In this section
Tuberculosis (TB) is due to infection with Mycobacterium tuberculosis. Approximately one third of the world's population is infected, although only 5-10% of people with infection develop TB disease.1 Transmission occurs by exposure to aerosolised droplets from people with respiratory infection.
LTBI is common in refugee children/young people. Australian data from the 2000s suggest the prevalence of a positive TST (10mm or greater) in refugees from Africa, Europe and the Middle East was 25-55%.4-7 More recent data from Syrian and Iraqi arrivals (2015-17) found a LTBI prevalence of 11.8%.8 TB disease has been found in 1.7-3.3% of refugee children attending a refugee service in NSW.4,5
A positive result is:
BCG is usually given in early infancy, and almost all humanitarian arrivals have evidence of previous BCG vaccination (scar, +/- record). It is safest to ignore BCG status when interpreting the TST (and guidelines for TST interpretation no longer account for prior BCG).
From May 2017, the
MBS item 69471 for IGRA testing was amended, allowing MBS rebate for IGRA testing in the following situations:
Children <5 years who are a close contact of a confirmed TB case should start TB preventive treatment (TPT) regardless of TST results, with a 'break of contact' TST at 3 months to decide on further treatment.
TB disease is usually managed by a respiratory or infectious diseases physician. Standard treatment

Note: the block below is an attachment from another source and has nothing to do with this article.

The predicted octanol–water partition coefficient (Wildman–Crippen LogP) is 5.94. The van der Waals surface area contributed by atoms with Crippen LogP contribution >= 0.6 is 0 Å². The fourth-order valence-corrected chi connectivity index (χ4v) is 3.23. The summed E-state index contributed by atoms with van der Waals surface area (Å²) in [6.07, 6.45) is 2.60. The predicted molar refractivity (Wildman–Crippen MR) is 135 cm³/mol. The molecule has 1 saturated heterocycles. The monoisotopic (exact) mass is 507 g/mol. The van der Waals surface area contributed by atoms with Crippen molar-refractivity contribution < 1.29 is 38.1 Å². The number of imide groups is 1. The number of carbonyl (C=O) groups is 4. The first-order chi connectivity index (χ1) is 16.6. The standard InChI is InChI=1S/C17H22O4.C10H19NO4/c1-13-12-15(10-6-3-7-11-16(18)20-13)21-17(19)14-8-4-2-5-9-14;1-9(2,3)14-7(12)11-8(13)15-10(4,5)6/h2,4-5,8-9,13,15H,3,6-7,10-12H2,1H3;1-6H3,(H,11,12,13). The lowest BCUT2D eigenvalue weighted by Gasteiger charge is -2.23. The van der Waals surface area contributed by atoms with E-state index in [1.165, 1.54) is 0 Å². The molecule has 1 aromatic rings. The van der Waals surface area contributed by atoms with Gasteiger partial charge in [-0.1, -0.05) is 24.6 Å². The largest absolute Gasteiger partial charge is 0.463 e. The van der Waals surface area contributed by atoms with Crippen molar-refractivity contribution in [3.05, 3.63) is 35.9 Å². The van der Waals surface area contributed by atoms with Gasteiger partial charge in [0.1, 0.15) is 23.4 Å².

for pulmonary TB disease is 6 months of multi-agent therapy, longer durations are used for some extra-pulmonary sites and for multi-drug resistant TB disease. Tuberculosis disease is a
notifiable condition. If a diagnosis of TB disease is made, perform HIV testing after appropriate counselling. See
Victorian guidelines, Therapeutic guidelines (via
RCH Library), and
RCH Fact sheet - Tuberculosis.
Discuss with infectious diseases or respiratory physician. Other family members need assessment of their TB status, this will usually occur through the TB program, check this follow-up is in place.
Bacillus Calmette Guerin (BCG, an attenuated strain of M. bovis) has been used to vaccinate against TB since 1921 and there is 80% coverage worldwide.12 It does not protect against infection, overall protection against all forms of disease is around 50% with greater protective effect against death from TB (71%) and TB meningitis (64%).13 The reported efficacy against pulmonary TB varies widely (0-~80%).12 It offers good protection against leprosy.
Immigrant health resources. Initial: Georgie Paxton and Sarath Ranganathan, January 2007. Revisions: Georgie Paxton. Last updated Oct 2023. Contact: email@example.com